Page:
Writing a Novel – Epilogue

A Single Source of TruthThis post is part of a series of articles about writing my novel, A Single Source of Truth.

Buy it here on Kindle or paperback.

If anyone's actually read this far, well done! This series of articles was written with a few outcomes in mind; the obvious one being that it might actually help someone else in pursuit of writing and publishing their own novel. I also wanted to use this series to perhaps gain some more exposure for myself, but – and I could have put this in the previous Marketing article – that hasn't been the case. Of course, this blog will be here for a long while yet and I'm planning on posting it to Medium, so who knows where it will end up. Finally, it has been an enlightening retrospective, with many things I'd forgotten about that I need to remember if I'm going to have any success with writing and releasing a more marketable book in the future.

It has also been very cathartic, to write it all down and share it. I have considered doing the same for other projects I've made in the past, plays and films, but as I said in the last post… writing these articles takes a lot of time and I should probably spend that time doing what I enjoy more… writing stories.

Where My Book is Up To

It is exactly one year to the day since A Single Source of Truth was published on Amazon. I didn't even plan this blog series to end on that date… just a coincidence!

A Breakdown of the Numbers

To date, I have sold 137 copies of the book through Amazon, 110 of them being eBooks and 27 of them paperbacks. In royalties, I have made £233.49‬.

I've spent £318.72 on Facebook advertising, which up to now has been split between advertising the 99p deal I started back in January, and the book giveaway for lead generation.

I've spent £90.63 on Amazon advertising, of which I made 23 sales resulting in £33.39 in royalties.

I spent $50 on the Reedsy Discovery review.

I have given away 217 free eBooks, only a handful of them coming organically through my website (and I personally know most of those people in some respect). The other 213 came through lead generation Facebook ads.

My Mailing List

Since boosting my mailing list with lead generation campaigns, I've managed to ‘recruit' about 250 people. I probably get around 50-80 a month during a week-long Facebook campaign, where I offer my novel for free in return for their email address. If I keep up this strategy, I should have at least 1000 people on my mailing list by the time I actually finish my second novel.

However, the Mailing List isn't bulletproof. I would prefer to have gathered more organic “fans”, people who'd read my book, liked it and thought ‘I'll sign up because I'd be interested in his next book!'… but I don't think that has happened even once. Most people on the list are Facebook users who randomly saw an advert for a free book, submitted their email and downloaded it. I don't know whether they read the novel or not. They also don't know anything about me unless they looked at my website, which I doubt. So, what would their response be to an email from me in a couple of years' time advertising my next book? That's probably not the best strategy. From what I've heard, it's better to cultivate a following by sending out a newsletter at least once a month, let those on the mailing list know who you are, what you're up to etc. A bolt out of the blue, advertising a book, will whiff of salesmanship.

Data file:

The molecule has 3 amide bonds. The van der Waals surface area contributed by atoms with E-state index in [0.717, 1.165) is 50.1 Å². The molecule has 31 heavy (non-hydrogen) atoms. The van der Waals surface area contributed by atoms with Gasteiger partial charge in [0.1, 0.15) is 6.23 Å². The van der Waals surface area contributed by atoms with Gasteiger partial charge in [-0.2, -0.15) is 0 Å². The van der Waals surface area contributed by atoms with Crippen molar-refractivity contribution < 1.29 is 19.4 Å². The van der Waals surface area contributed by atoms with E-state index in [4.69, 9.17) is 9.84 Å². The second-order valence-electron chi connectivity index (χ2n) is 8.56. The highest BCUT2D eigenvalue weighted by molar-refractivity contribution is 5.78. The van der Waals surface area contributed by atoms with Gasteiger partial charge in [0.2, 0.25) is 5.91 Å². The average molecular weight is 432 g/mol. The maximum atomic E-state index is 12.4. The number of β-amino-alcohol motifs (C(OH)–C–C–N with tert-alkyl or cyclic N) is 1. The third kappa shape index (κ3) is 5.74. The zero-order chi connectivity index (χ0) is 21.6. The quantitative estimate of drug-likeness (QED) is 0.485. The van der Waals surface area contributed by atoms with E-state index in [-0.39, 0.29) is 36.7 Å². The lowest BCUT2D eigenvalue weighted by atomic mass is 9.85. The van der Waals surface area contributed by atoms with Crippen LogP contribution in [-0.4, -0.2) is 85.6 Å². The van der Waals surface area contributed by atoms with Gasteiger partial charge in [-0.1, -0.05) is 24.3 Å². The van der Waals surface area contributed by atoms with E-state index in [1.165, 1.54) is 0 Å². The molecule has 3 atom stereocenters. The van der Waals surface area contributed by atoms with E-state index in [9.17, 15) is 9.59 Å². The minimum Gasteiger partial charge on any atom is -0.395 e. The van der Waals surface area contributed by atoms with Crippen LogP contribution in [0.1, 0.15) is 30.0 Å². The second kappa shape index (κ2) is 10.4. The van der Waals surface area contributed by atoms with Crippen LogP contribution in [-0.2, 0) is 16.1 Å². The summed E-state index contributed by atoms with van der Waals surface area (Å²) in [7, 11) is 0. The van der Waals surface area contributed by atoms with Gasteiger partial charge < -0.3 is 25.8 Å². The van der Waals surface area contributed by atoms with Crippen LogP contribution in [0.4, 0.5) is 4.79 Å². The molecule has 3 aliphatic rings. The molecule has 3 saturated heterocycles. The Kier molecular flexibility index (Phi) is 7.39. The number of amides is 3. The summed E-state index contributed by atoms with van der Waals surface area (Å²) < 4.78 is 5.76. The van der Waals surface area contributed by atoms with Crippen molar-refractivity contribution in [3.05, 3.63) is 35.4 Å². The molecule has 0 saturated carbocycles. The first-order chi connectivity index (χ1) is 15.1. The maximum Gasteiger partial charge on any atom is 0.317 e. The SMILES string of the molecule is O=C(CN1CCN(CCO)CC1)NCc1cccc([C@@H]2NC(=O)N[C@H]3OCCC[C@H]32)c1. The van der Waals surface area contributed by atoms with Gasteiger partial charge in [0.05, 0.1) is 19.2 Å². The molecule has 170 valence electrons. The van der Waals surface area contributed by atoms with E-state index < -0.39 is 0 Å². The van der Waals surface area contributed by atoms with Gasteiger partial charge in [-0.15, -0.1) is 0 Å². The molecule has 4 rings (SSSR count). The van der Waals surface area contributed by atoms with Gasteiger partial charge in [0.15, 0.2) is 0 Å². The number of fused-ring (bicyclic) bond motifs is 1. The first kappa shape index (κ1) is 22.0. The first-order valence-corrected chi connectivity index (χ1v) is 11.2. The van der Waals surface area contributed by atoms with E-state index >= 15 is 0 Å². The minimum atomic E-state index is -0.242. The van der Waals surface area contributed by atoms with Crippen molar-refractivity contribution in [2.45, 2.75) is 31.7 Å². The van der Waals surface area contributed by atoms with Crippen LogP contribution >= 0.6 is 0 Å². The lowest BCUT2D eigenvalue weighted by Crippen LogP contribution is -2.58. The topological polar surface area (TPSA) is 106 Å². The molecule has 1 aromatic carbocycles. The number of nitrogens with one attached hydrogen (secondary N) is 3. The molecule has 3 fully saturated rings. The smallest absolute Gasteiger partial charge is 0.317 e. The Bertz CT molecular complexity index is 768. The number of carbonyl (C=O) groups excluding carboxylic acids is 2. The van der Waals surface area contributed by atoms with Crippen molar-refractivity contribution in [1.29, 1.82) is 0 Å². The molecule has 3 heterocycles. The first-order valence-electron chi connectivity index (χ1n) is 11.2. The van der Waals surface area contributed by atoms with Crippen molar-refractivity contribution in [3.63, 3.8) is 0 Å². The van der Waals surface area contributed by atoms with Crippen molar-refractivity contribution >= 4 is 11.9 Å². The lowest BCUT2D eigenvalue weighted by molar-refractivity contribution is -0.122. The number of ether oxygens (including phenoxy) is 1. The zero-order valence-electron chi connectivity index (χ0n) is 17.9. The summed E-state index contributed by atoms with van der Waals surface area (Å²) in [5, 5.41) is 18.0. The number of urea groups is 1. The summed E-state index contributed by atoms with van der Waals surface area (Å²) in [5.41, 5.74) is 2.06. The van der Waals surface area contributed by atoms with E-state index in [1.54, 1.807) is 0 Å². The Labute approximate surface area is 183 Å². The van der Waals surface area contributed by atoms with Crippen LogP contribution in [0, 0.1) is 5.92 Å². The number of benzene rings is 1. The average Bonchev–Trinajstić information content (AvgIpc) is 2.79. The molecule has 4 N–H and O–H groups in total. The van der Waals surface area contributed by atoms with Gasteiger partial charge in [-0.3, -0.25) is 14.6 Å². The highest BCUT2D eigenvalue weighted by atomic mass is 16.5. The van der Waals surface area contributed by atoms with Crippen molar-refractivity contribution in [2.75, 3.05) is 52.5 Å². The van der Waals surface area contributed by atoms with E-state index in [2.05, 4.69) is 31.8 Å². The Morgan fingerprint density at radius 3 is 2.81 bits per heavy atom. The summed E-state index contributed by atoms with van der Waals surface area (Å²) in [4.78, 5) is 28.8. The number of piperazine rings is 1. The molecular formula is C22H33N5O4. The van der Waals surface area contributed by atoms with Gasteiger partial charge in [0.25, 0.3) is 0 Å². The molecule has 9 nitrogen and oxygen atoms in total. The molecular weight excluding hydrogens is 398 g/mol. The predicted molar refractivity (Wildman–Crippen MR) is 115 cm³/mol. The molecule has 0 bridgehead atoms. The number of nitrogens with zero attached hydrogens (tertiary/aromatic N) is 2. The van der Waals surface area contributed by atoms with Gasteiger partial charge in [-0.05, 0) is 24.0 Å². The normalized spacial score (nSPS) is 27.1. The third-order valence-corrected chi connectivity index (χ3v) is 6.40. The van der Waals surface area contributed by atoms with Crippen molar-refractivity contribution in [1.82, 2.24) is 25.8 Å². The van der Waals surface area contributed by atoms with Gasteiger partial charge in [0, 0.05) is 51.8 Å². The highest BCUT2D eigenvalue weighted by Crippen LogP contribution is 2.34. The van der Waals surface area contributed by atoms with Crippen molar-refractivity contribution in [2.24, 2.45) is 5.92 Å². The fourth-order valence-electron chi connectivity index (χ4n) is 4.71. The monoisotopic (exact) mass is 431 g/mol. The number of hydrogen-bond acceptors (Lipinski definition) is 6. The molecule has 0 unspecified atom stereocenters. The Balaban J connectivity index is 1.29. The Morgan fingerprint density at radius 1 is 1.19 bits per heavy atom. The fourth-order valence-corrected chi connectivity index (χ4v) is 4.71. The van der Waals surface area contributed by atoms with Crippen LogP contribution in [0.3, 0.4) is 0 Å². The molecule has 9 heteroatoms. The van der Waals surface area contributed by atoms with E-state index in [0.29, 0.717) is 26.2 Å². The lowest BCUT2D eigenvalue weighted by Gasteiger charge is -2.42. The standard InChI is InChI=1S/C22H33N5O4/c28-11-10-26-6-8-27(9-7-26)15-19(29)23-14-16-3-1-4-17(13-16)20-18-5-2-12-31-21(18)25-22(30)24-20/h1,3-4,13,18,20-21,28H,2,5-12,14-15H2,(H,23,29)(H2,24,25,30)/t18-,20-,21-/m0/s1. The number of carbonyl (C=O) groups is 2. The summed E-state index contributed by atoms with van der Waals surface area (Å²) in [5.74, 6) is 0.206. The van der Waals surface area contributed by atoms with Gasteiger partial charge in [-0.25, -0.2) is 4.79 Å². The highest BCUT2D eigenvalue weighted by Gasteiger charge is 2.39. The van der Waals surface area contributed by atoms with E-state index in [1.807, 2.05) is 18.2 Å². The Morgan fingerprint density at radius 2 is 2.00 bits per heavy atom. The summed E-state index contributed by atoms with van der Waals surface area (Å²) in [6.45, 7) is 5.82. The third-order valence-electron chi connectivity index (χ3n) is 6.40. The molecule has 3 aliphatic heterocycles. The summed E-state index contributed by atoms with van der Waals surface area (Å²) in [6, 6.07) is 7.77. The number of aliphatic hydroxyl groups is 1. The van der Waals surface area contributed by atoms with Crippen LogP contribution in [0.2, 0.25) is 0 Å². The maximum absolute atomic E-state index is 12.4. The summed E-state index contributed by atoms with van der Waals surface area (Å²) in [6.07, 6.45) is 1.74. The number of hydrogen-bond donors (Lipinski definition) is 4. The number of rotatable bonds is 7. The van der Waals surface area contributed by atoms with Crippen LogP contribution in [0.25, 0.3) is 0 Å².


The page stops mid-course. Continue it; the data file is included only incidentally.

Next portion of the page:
Then again, I'm still new to mailing lists and I like to try things out myself to see how they work (and more often than not, fail). I'm actually going to send my first newsletter this week, to introduce myself, ask if they read my book, point them to this blog if they're interested, and mention the script for my play Millionaires Anonymous, that I'm releasing this week.

Book Giveaway

My novel was free on my website for about 6 months. Guess how many people downloaded it organically (ie, not seeing it in an Ad)? Four. So, while the incentive is great for lead generation campaigns on Facebook, it's not too good having it sat idly on a website that has very minimal traffic. So, I'm taking it off the free market. This also means that I can enrol it in Amazon's KDP Select, allowing subscribers of Kindle Unlimited to read the book for free. I'll have a better chance of exposure through Amazon's platform than my own.

What's Next?

The main thing – and it should always be the main thing – is to continue writing. I'm about 2/3s of the way through my new novel, but it probably won't be in a state I'm happy with until at least next year. As for marketing my current work, I'm just going to keep on trying to grow and build my following, probably through more advertising campaigns as they seem to be the most impactful.

I've just updated my website too, to make it more accessible, flashier etc, so I want to continue with making this site my primary platform. At the moment I have one thing listed in each of the main areas I'm interested in: novels, films, and plays. No doubt I'll constantly flit between these mediums because it all depends on the story I'm writing, but if you fancy yourself a novelist, and only want to write novels, then I envy you. If you dig one 100ft well, you'll get more water than the person who digs two 50ft wells. I'm usually digging 20ft wells all over the shop, but I can't help it, I like the variety.

Thanks again for reading these articles.

And if you'd like to know what I'm up to in future, please sign up to my mailing list. I won't spam (much).


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